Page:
Archive for May, 2009

Twitter - the Internet Down the Drain

Thursday, May 14th, 2009

First off, I like Twitter. Love it. I used to hate it, before I actually tried it. I figured the concept of micro-blogging was just some lame version of status updates that would degenerate to the stupid mundane stuff. A lot of average users probably do just that and may be a chief cause of the reportedly high rate of user drop off. But in following my peers involved in search marketing I saw all those links being shared to great content. Lots of great content. Content I would have missed without Twitter.

So, yeah, Twitter is great. A game changer even. But as that game is changing it’s revealing some “issues” I have with Twitter.

Time and Productivity Drain

Twitter is addictive. Facebook, though it’s lost it’s luster as the greatest thing since sliced bread, lost it to Twitter in fact, generated so much buzz about its addictive qualities that slang names arose - FaceCrack and CrackBook were popular references. Perhaps we should rename Twitter too. CrackBird might be a good one.

Once you’re following a fair number of twits your tweet stream is a steady flow of information. If the majority of the people you are following are posting good stuff, and links to great stuff, it gets hard to pull away and get some actual work done. Great for increasing your knowledge base but you can’t turn that knowledge into productive gains if you’re stuck in that cycle of continually gaining more knowledge.

I recently had to take a break from Twitter to get some work accomplished. I’d fallen behind on some projects, partly due to the time spent on Twitter, and decided to stay away. Instead I went old school and just checked my RSS feeds for interesting new posts (noticed something about that which write about below). So now I have 4 days of info I missed out on. Do I scroll through the last 4 days of the stream to see what I missed? No, I’ll probably just scroll though the last day instead. Chalk the rest of it up to what I missed before I joined Twitter. But I know I probably missed a link to something I would rather have seen. Oh well, down the drain.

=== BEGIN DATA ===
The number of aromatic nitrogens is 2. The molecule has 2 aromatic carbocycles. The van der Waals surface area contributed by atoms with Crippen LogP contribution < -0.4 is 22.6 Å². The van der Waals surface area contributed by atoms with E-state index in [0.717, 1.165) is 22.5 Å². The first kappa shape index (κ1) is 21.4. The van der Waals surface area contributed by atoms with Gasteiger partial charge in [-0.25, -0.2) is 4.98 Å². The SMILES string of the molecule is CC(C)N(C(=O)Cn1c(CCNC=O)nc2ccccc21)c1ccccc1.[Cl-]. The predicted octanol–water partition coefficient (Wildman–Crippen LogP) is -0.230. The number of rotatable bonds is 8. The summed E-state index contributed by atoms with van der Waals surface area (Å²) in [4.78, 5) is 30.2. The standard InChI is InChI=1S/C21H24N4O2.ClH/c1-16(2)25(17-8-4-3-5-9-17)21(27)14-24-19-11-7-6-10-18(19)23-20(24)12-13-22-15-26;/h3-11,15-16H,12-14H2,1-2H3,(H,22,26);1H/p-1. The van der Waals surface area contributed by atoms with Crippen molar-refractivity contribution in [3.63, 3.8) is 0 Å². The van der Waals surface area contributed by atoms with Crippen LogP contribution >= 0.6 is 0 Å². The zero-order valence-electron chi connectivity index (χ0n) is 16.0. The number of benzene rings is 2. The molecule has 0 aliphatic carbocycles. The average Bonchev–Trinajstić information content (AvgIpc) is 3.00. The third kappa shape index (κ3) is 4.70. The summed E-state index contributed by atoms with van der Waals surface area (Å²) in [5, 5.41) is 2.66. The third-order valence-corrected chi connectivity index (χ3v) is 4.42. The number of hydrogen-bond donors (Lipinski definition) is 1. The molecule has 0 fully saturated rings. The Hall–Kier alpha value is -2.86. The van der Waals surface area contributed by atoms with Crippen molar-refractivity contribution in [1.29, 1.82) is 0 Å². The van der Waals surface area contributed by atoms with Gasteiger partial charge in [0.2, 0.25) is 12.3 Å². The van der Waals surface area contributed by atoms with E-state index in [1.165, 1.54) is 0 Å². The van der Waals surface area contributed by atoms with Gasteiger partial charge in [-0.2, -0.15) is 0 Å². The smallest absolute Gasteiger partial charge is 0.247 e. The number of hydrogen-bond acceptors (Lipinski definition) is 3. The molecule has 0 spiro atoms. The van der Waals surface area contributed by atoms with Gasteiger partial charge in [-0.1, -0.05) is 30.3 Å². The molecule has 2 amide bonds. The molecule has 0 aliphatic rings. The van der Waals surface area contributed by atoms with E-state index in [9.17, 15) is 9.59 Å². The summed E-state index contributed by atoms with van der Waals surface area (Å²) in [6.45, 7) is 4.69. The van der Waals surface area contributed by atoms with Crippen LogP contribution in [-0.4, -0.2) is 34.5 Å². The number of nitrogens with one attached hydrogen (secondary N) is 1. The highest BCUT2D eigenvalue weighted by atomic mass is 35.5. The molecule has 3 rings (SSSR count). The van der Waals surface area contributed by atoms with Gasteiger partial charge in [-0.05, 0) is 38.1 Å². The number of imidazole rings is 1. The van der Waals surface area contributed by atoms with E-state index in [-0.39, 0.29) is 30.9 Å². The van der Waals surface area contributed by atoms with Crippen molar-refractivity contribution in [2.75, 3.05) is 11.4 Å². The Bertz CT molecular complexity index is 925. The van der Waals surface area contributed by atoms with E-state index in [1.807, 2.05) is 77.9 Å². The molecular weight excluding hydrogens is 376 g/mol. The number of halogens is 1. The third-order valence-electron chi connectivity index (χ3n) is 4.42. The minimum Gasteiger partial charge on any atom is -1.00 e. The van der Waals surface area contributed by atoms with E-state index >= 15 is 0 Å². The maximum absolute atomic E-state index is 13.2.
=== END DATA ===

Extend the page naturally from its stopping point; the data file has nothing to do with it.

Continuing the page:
Link Juice Drain

Things go viral quickly on Twitter, very quickly. And it can send a lot of traffic. I’ve seen it first hand. It’s all those links being shared and being re-tweeted by the networks of twits. But it’s fleeting. It eventually gets buried and lost in the ongoing stream and corrodes your marketing efforts.

Twitter links are nofollowed so they pass no search value, and all those great people who thought your content was so fine that they shared it with all their friends, who shared it with their friends, and so on, did it in Twitter. They didn’t blog about it and give real links that pass link weight for search engines, links that exist on content with real longevity. Real links can continue to send traffic over time but links in Twitter eventually just get sucked down the drain.

URL Drain

Speaking of links in Twitter, URL shorteners are all the rage but they pose a significant long term risk for the web as a whole. Many have written about short URL services being evil, nontransparent for users, and tool bar shorteners that use frames are essentially doorway pages. But there is another elephant in the room. What happens when a popular URL shortener goes bust and closes down? Seems to me they don’t really have a solid business model. What happens to all those links out there? Poof! Gone. They disappear. Or worse still, someone buys up the failing site with it’s massive database of redirected links and re-redirects them to their own affiliate offers or porn sites. That story will send the twitterverse into a massive frenzy when it happens, and it probably will happen, and it will suck, like a drain.

Content Drain

I spend less time reviewing my RSS feeds because I often find those new posts on Twitter first. But I’ve noticed something else recently as I review my RSS feeds, especially over my self imposed 4 day Twitter moratorium. My feeds don’t seem to be updating as often. I could be wrong but I think many bloggers (the SEO and internet marketing bloggers I follow at least) are blogging less - because, you guessed it, they are tweeting more.

This, however, might mean an increase in content quality as the really good stuff gets the blogger to take the time to write a quality post, much longer than 140 characters. The lower quality and repetitive, rehashed drivel can thankfully/hopefully disappear down the drain.

Speculation Drain

The internet is just vibrating about Twitter. Everybody is speculating on Twitter’s next move, or complaining about the stupid moves, buyout rumors abound, real-time search will be the Google killer (not)….. It goes on an on. People are even speculating on how Twitter should go about making money. Uggg, my brain is going to explode and ooze down the drain.

Ultimately they are all just trying to produce link bait, mostly no-followed and shortened links at that, to take advantage of the current Twitter buzz. Fair enough I guess. I suppose this post even falls into that category.

As I finish typing this post on my laptop, connected to the internet, I can hear something swirling through that series of tubes. It’s a sucking sound as big swaths of the web get sucked down the drain. And in the background, little blue birdies are chirping.

Now I’ll head on over to Twitter and tweet a link to this post. Even use my own wordpress generated short URL, http://stever.ca/drain. If you enjoyed it please re-tweet it. If you really really enjoyed it how ’bout throwing me a link. Preferably a real one please. :)